This week, the policy continued to be the topic of much discussion at the company, as people wondered aloud whether they would lose that flexibility, said employees who spoke anonymously because they were not authorized to speak to the media.

But for the most part, those employees said, those concerns have been eased by managers who assured them that the real targets of Yahoo’s memo were the approximately 200 employees who work from home full time.

One manager said he told his employees, “Be here when you can. Use your best judgment. But if you have to stay home for the cable guy or because your kid is sick, do it.”

Many of Yahoo’s problems are visible to people outside the company. It missed the two biggest trends on the Internet — social networking and mobile. Its home page and e-mail services had become relics used by people who had never bothered to change their habits. It ceded its crown as the biggest seller of display ads to Facebook and Google. Its stock price was plummeting.

Inside the company, though, there were deeper cultural issues invisible from the outside. For Ms. Mayer’s ambitious plans to turn around the company to work, employees briefed on her strategy said, she believed Yahoo needed “all hands on deck.”

Jackie Reses, Yahoo’s director of human resources and the author of the new policy, is an extreme example of this philosophy. She commutes to Yahoo’s campus in Sunnyvale, Calif., from her home in New York, where she lives with her children.

“Morale was terrible because the company was thought to be dying,” said a former manager at Yahoo, who would speak only anonymously to preserve business relationships. “When you have those root issues, an employee work force that is not terribly motivated, it built bad habits over years.”

Yahoo has withstood many changes over the years, starting with a turnover of six chief executives in five years, each with his or her own deputies and missions for the company. This led to confusion among the work force about the company’s goals and frustration that projects would be pulled midstream by a new chief executive.

The company had hired many managers to oversee new tech products, but the extra levels of management slowed product development, former employees said.

“Where Yahoo competes, with companies like Facebook churning out a new release every single day, there was a lot of bloat slowing down product decisions,” the former manager said.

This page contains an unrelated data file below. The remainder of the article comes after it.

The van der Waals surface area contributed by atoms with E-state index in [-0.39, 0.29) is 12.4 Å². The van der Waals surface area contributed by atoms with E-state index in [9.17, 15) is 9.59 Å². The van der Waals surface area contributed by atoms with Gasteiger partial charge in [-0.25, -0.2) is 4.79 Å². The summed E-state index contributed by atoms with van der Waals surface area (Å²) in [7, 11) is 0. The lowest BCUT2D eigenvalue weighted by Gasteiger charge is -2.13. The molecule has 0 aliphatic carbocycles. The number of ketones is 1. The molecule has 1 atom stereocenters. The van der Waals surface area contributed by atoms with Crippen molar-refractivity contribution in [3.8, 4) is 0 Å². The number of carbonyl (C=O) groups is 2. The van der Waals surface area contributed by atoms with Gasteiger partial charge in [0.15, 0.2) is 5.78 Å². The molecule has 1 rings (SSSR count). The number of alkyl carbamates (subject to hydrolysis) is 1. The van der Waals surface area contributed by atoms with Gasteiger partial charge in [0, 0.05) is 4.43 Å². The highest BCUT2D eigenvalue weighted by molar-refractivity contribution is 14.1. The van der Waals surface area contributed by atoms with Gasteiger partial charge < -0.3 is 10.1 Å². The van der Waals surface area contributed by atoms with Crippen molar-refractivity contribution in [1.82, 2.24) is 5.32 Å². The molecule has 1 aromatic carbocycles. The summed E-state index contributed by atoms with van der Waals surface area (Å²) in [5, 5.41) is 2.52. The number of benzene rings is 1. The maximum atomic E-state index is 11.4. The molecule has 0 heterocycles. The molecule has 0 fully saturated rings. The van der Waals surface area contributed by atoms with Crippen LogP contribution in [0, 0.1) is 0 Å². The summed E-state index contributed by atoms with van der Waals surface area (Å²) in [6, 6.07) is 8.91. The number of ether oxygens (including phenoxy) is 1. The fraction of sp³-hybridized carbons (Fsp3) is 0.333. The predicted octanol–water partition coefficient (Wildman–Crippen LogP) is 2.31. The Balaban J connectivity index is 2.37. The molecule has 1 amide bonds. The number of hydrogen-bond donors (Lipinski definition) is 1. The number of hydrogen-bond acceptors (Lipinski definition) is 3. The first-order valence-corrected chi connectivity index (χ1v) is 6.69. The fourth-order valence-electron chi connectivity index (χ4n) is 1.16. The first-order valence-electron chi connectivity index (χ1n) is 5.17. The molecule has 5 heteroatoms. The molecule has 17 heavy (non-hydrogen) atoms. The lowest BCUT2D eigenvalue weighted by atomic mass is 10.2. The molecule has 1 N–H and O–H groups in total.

The new policy is the first unpopular big move Ms. Mayer has made. Yahoo insiders said they did not expect the employee and media outcry that followed.

Employees said that unlike previous chief executives, who focused outside Yahoo, she has prioritized fixing the company internally and motivating employees.

She introduced free food in the cafeterias, swapped employees’ BlackBerrys for iPhones and Android phones and started a Friday all-employee meeting where executives take questions and speak candidly.

A recent internal employee survey found that 95 percent of employees were optimistic about the company’s future, a 32 percent bump from the previous survey, Ms. Mayer said in a call with analysts in January.

Résumés have begun arriving from employees at competitors like Facebook and Google, which rarely happened in the past, according to one person briefed on Yahoo hiring.

Since Ms. Mayer made food free, there are now crowds in the cafeterias, lingering to talk about new ideas, employees say — exactly what she wants to encourage by requiring people to work in the office.

“I understand why Marissa Mayer would want to call everybody back into work,” Ms. Holley said. “It’s kind of a necessary step.”

Monday, March 04, 2013

Germany passes "Re-publishing" Bill

Story first appeared on Ars Technica -

Google can post "short excerpts" freely—but what that means, nobody knows.

The lower house of the German parliament, known as the Bundestag, has approved a new bill that would require search engines to pay a license fee for re-publishing content longer than "individual words or short excerpts." The bill passed by a vote of 293 to 243, with three abstentions.

However, the law does not define exactly what such a “snippet” would entail. For the law to take effect, it would need to be ratified by the upper house of the German parliament, the Bundesrat. By all accounts, this bill is a watered-down version of what had originally been lobbied for by the German publishing and media industry.

Not surprisingly, Google has opposed this law and proposals like it in neighboring France.